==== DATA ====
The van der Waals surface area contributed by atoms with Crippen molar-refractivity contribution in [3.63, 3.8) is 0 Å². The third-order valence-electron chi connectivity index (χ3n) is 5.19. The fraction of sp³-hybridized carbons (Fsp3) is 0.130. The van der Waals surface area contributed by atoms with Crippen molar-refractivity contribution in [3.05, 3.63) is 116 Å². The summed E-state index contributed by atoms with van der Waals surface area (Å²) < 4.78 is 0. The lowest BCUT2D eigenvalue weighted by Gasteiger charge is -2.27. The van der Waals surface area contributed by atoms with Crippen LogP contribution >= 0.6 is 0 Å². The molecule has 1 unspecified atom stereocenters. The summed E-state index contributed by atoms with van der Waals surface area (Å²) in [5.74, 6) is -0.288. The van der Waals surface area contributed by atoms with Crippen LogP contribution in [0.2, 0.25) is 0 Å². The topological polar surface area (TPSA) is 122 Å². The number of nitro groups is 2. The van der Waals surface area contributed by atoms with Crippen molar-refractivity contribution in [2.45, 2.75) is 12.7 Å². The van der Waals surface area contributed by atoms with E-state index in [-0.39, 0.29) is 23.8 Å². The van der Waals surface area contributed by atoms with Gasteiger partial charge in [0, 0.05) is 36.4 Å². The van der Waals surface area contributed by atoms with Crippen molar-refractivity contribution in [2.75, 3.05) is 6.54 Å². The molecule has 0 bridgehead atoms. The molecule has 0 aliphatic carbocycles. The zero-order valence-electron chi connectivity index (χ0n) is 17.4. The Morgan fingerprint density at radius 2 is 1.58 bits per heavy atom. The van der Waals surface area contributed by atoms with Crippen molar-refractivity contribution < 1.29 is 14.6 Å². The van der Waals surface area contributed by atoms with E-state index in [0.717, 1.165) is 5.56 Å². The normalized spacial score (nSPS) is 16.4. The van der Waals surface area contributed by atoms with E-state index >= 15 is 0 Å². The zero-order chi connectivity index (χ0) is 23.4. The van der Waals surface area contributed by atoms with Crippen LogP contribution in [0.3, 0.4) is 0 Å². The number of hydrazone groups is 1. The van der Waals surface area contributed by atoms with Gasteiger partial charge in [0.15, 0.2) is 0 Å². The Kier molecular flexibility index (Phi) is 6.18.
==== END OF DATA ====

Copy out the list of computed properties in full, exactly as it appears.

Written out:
The van der Waals surface area contributed by atoms with Crippen molar-refractivity contribution in [3.63, 3.8) is 0 Å². The third-order valence-electron chi connectivity index (χ3n) is 5.19. The fraction of sp³-hybridized carbons (Fsp3) is 0.130. The van der Waals surface area contributed by atoms with Crippen molar-refractivity contribution in [3.05, 3.63) is 116 Å². The summed E-state index contributed by atoms with van der Waals surface area (Å²) < 4.78 is 0. The lowest BCUT2D eigenvalue weighted by Gasteiger charge is -2.27. The van der Waals surface area contributed by atoms with Crippen LogP contribution >= 0.6 is 0 Å². The molecule has 1 unspecified atom stereocenters. The summed E-state index contributed by atoms with van der Waals surface area (Å²) in [5.74, 6) is -0.288. The van der Waals surface area contributed by atoms with Crippen LogP contribution in [0.2, 0.25) is 0 Å². The topological polar surface area (TPSA) is 122 Å². The number of nitro groups is 2. The van der Waals surface area contributed by atoms with Crippen molar-refractivity contribution in [2.45, 2.75) is 12.7 Å². The van der Waals surface area contributed by atoms with E-state index in [-0.39, 0.29) is 23.8 Å². The van der Waals surface area contributed by atoms with Gasteiger partial charge in [0, 0.05) is 36.4 Å². The van der Waals surface area contributed by atoms with Crippen molar-refractivity contribution in [2.75, 3.05) is 6.54 Å². The molecule has 0 bridgehead atoms. The molecule has 0 aliphatic carbocycles. The zero-order valence-electron chi connectivity index (χ0n) is 17.4. The Morgan fingerprint density at radius 2 is 1.58 bits per heavy atom. The van der Waals surface area contributed by atoms with Crippen molar-refractivity contribution < 1.29 is 14.6 Å². The van der Waals surface area contributed by atoms with E-state index in [0.717, 1.165) is 5.56 Å². The normalized spacial score (nSPS) is 16.4. The van der Waals surface area contributed by atoms with E-state index >= 15 is 0 Å². The zero-order chi connectivity index (χ0) is 23.4. The van der Waals surface area contributed by atoms with Crippen LogP contribution in [0.3, 0.4) is 0 Å². The number of hydrazone groups is 1. The van der Waals surface area contributed by atoms with Gasteiger partial charge in [0.15, 0.2) is 0 Å². The Kier molecular flexibility index (Phi) is 6.18.